The American Express charge card statements showed how the PAHA spent thousands of dollars on groceries, gasoline, grilling supplies, party supplies and local restaurant charges, according to the audit. At least $66,000 was spent on travel for PAHA commissioners, management, employees and contractors. And in 2009, the housing authority paid $688 in “cancellation” and “no show” fees for luxury hotel rooms for the executive director and board chairman, which “showed the board’s and management’s lack of regard for responsible fiscal administration” and “disregard for their fiduciary duties.” The PAHA did not provide adequate documentation to support the purpose of the travel or the reason for not canceling the reservations on time.
The PAHA also violated its own personnel policy by paying the executive director $51,821 for accrued sick leave from August 2010 through December 2011, according to the audit. The executive director’s total compensation and benefits for the year were $237,156, which does not reflect the sick leave compensation. Payroll documents did not show the payment as sick leave, and the housing authority did not reduce the executive director’s accrued leave balances. The audit recommends that HUD determine whether the payments were valid.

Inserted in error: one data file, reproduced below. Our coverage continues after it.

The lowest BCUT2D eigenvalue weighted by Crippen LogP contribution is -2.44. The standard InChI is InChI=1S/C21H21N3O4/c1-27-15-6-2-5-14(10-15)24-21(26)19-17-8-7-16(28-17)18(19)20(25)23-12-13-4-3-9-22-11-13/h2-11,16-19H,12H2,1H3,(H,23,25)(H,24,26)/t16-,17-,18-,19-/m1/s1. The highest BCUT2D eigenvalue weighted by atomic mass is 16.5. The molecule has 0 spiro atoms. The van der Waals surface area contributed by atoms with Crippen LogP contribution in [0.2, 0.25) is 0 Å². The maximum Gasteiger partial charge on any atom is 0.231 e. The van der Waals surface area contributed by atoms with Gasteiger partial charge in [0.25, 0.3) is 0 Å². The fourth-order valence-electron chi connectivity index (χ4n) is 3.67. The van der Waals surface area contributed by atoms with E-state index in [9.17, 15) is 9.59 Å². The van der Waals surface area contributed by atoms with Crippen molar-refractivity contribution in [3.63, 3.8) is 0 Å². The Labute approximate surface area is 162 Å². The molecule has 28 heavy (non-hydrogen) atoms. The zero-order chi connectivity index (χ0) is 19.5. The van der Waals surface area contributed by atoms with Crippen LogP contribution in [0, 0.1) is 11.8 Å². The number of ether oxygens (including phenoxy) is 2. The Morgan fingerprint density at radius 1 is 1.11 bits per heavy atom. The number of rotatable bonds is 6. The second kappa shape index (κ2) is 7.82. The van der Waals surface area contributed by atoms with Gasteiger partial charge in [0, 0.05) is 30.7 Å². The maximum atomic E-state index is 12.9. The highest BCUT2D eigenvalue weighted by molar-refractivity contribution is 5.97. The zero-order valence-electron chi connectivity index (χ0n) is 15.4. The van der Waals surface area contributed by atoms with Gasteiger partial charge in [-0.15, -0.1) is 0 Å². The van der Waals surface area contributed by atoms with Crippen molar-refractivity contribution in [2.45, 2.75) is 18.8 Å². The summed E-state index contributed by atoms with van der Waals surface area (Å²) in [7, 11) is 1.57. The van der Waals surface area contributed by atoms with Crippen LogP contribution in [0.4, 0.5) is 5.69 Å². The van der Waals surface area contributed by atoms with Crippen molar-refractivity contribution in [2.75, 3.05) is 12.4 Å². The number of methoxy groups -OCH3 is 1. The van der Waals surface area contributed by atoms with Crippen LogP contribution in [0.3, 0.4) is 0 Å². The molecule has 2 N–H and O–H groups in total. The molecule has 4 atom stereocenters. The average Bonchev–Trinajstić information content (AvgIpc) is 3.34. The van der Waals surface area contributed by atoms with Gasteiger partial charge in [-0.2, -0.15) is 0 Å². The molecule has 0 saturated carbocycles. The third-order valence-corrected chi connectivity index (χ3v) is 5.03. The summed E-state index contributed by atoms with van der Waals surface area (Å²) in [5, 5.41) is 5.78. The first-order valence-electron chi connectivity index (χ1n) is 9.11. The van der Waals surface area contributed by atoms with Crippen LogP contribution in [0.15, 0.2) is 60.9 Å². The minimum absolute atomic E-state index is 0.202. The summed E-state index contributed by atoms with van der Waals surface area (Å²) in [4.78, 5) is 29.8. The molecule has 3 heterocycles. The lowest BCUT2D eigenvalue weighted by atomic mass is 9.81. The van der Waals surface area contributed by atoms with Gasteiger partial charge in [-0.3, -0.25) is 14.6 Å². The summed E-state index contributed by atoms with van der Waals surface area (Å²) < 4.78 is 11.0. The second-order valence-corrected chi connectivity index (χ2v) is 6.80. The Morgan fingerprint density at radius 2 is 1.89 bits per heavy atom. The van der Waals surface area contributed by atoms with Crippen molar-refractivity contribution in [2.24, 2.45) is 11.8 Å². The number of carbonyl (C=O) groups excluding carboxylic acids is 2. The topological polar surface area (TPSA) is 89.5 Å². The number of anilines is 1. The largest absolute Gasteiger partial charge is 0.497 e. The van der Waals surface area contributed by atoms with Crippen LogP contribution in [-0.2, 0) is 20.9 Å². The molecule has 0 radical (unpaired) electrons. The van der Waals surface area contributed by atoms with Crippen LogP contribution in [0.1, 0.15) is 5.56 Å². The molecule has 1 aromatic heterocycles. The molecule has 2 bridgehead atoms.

The housing authority violated state and HUD requirements as well by allowing an ineligible person to serve as resident commissioner and doling out compensation to commissioners, according to the audit. The resident commissioner had to be a recipient of housing assistance in the voucher program or a public housing resident, and state law dictates that at least one commissioner be a tenant of a public housing project over which the PAHA had jurisdiction. Compensation for service as a commissioner is forbidden by state law, too.
The PAHA resident commissioner was ineligible to serve because the commissioner was not directly assisted, according to the audit. The resident commissioner had been a public housing tenant but had moved out without notice in August 2004, owing the PAHA $1,692 that was not paid as of December 2011. And the resident commissioner received a $200 monthly stipend from April through November 2010 — another violation of state law. The authority also supplied its commissioners with mobile phones, wireless aircards, laptop computers, netbook computers, wireless printers, software and other devices costing more than $36,000. Five people constitute the board of commissioners, yet the PAHA purchased 14 laptop computers and 5 netbook computers for the board during the audit period.